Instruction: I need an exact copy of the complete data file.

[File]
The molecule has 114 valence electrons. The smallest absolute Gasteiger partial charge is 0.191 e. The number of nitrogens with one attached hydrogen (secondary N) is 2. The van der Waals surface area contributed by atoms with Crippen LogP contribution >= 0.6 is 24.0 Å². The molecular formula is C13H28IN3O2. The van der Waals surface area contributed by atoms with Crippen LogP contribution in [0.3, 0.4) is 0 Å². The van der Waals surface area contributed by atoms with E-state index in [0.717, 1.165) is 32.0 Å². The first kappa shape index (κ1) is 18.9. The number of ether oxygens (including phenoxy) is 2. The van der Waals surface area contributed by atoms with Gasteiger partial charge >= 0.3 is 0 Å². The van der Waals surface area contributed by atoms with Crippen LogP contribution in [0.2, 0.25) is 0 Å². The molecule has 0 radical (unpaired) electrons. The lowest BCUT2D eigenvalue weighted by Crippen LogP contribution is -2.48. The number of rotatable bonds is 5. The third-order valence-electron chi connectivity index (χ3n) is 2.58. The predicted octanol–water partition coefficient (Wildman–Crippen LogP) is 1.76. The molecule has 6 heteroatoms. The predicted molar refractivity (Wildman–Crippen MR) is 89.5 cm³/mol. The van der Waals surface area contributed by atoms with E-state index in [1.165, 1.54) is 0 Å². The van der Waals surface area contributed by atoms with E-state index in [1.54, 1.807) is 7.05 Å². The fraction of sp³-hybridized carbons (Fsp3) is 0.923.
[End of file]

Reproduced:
The molecule has 114 valence electrons. The smallest absolute Gasteiger partial charge is 0.191 e. The number of nitrogens with one attached hydrogen (secondary N) is 2. The van der Waals surface area contributed by atoms with Crippen LogP contribution >= 0.6 is 24.0 Å². The molecular formula is C13H28IN3O2. The van der Waals surface area contributed by atoms with Crippen LogP contribution in [0.3, 0.4) is 0 Å². The van der Waals surface area contributed by atoms with E-state index in [0.717, 1.165) is 32.0 Å². The first kappa shape index (κ1) is 18.9. The number of ether oxygens (including phenoxy) is 2. The van der Waals surface area contributed by atoms with Gasteiger partial charge >= 0.3 is 0 Å². The van der Waals surface area contributed by atoms with Crippen LogP contribution in [0.2, 0.25) is 0 Å². The molecule has 0 radical (unpaired) electrons. The lowest BCUT2D eigenvalue weighted by Crippen LogP contribution is -2.48. The number of rotatable bonds is 5. The third-order valence-electron chi connectivity index (χ3n) is 2.58. The predicted octanol–water partition coefficient (Wildman–Crippen LogP) is 1.76. The molecule has 6 heteroatoms. The predicted molar refractivity (Wildman–Crippen MR) is 89.5 cm³/mol. The van der Waals surface area contributed by atoms with E-state index in [1.165, 1.54) is 0 Å². The van der Waals surface area contributed by atoms with E-state index in [1.54, 1.807) is 7.05 Å². The fraction of sp³-hybridized carbons (Fsp3) is 0.923.